Fluorescent bead deposition traces the flow of aqueous humor, and its intensity is correlated with TM outflow function (Li et al., 2016; Swaminathan et al., 2013). Green fluorescent beads were present in all of the experimental groups’ outflow tissues, but deposition intensity decreased in the single BAK-treated group (Fig. 4P). The sparsely deposited fluorescent beads suggest an abnormal TM outflow function resulting from BAK treatment. The cumulative bead distribution data from the single BAK-treated group can be found in Fig. S2. The Rh-ANG and ANG-FcK with BAK groups exhibited more prominent deposition of green fluorescent beads in their outflow tissues, but these results were based on a qualitative analysis.
TM histological and ultrastructural changes
After BAK treatment, the characteristic structure of outflow tissues showed little difference under a light microscope (Figs. 1B–1E). Based on our observations of the ultrathin sections, BAK treatment led to a thickening of the lamina beam in the TM. In particular, we observed hyperthrophied JCT and the accumulation of fibrillar material within the JCT underlying the SC’s inner wall. These were prominent when compared with the empty spaces within the control group’s JCT (Figs. 5A and 5B). An increased density and multidirectional array of fibrillar material were also seen in the single BAK-treated group (Figs. 5C and 5D), similar to the “fingerprint”-like basement membrane described in human eyes treated with corticosteroids (Johnson et al., 1997).
There were no remarkable differences between the TM ultrastructures of the Rh-ANG with BAK group (Figs. 5E and 5F) and the ANG-FcK with BAK group (Figs. 5G and 5H). These groups showed some similarities such as a thickness of lamina beam and empty spaces within the JCT. The fibrillar material was denser than that of the control group, but sparser than that of the single BAK-treated group. Although we did not do a quantitative analysis, we found more intracellular organelles in the ANG and BAK-treated groups than in the control group.
In this study, we examined the toxicity of chronic BAK exposure on the TM and ANG’s defenses against changes in the trabecular outflow pathway. We induced the structural and functional degeneration of the TM through BAK treatment in a mouse model. Co-treatment with ANG successfully preserved the outflow function of the TM, suggesting that ANG prevents fibrosis.
Additionally, we developed ANG-FcK, which has important practical applications. The greater molecular weight of ANG-FcK (44 kDa) over Rh-ANG (15 kDa) enhanced protein stability, facilitated purification, and improved yield. ANG-FcK was similar to Rh-ANG with respect to IOP, flow of aqueous humor and ultrastructural changes in the BAK-induced TM degenerative mouse model. Purifying plant-derived ANG-FcK yielded an average of 2 mg per kg of fresh leaves. With a cost of approximately U.S. 1,000 dollars per 250 μg of Rh-ANG, 1 kg of transgenic plants is worth approximately U.S. 8,000 dollars of conventional protein. To the best of our knowledge, this is the first study to apply molecular farming techniques in ophthalmology, and our production of recombinant ANG may be beneficial to this field.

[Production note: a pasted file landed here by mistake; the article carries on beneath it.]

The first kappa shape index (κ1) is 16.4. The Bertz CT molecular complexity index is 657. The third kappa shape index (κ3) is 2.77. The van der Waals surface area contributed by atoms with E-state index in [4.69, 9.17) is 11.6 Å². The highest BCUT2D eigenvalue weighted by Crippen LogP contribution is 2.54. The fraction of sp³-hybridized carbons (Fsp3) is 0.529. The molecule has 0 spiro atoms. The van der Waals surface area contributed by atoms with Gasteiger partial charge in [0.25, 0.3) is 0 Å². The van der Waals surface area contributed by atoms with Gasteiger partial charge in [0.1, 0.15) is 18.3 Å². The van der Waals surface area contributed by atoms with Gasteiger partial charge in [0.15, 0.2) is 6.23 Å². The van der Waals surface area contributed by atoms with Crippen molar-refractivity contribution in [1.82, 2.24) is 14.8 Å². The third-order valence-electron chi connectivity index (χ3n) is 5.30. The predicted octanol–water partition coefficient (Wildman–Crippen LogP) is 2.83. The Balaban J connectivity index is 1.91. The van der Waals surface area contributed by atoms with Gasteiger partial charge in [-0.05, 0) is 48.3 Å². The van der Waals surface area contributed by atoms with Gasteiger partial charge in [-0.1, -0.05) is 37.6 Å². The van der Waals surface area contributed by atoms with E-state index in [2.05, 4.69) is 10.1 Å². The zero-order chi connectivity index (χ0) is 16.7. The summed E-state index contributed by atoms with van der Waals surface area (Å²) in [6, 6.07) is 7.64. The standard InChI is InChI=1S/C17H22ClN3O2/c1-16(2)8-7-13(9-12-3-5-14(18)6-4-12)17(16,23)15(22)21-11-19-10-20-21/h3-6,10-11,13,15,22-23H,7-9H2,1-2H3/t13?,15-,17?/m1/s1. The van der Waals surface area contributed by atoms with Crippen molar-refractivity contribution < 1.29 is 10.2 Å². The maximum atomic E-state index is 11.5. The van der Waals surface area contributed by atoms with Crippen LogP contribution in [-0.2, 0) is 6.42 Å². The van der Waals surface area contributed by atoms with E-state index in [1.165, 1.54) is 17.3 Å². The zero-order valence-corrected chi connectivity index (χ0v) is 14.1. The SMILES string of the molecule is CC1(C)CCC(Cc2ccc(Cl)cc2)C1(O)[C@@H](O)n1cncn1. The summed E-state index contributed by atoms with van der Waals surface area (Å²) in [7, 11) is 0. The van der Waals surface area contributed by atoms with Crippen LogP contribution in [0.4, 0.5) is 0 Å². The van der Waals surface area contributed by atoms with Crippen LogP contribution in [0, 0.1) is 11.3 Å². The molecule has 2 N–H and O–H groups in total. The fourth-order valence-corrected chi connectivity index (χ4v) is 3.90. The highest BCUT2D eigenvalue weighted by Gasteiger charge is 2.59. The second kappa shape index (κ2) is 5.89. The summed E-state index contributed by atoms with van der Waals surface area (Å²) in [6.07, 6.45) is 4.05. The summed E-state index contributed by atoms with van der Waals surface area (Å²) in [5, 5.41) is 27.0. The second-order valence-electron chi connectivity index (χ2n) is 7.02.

Although BAK is the most common preservative used in ophthalmic solutions, its effects on IOP or outflow in vivo have not been explored (Rasmussen, Kaufman & Kiland, 2014). After 0.1% and 0.2% BAK topical drops delivered twice a day for 4 weeks in our mouse model, the IOP rose significantly at 4 weeks and remained elevated for 2 additional weeks. This was higher than the IOP for other concentrations and the 0.1% BAK subconjunctival injection. These findings differ from the results of Baudouin et al. (2012) who found that IOP significantly increased 7 days after 100 μL of 0.01% BAK subconjunctival injection and remained high for 6 additional days after a second injection on day 7. A major reason for these differences could be the animal model used. Baudouin et al. (2012) injected 100 μL of BAK into the subconjunctival space of rats weighing 300–350 g. In our study, we performed a single injection of 10 μL into the subconjunctival space of mice weighing 21–24 g. This might explain the lack of a significant change in IOP despite a higher BAK concentration. In a mouse model, it is difficult to inject 10 μL into the subconjunctival space without any losses. Moreover, the administration of topical drops is more suitable for a chronic exposure model.
The IOP of the combination of ANG and BAK was lower than that the IOP of BAK alone, but was greater than that of eyes not exposed to BAK at 4 weeks. Our results are in agreement with the findings of an earlier experimental study (Kim et al., 2016) where ANG lowered IOP in both normal and elevated rat models using the vortex vein cauterization method. ANG also conserved the conventional outflow of aqueous humor via the TM after BAK treatment. Fluorescent beads were deposited along the outflow tract in the ANG and control groups, but were sparse in the BAK-induced toxicity model. The cumulative distribution of microbeads was sparse across the parallel sections of all three single BAK-treated mouse models (Fig. S2). Although it was based on a subjective analysis since there are low and high-flow regions in the 360-degree circumference of the TM, these results indicate that BAK creates an abnormal outflow of aqueous humor, which is consistent with previous results (Swaminathan et al., 2013; Zhang et al., 2009). Cross-sectional images cannot represent the whole TM, but analyses of fluorescence intensities on flat-mounted sections have been suggested as helpful for this task.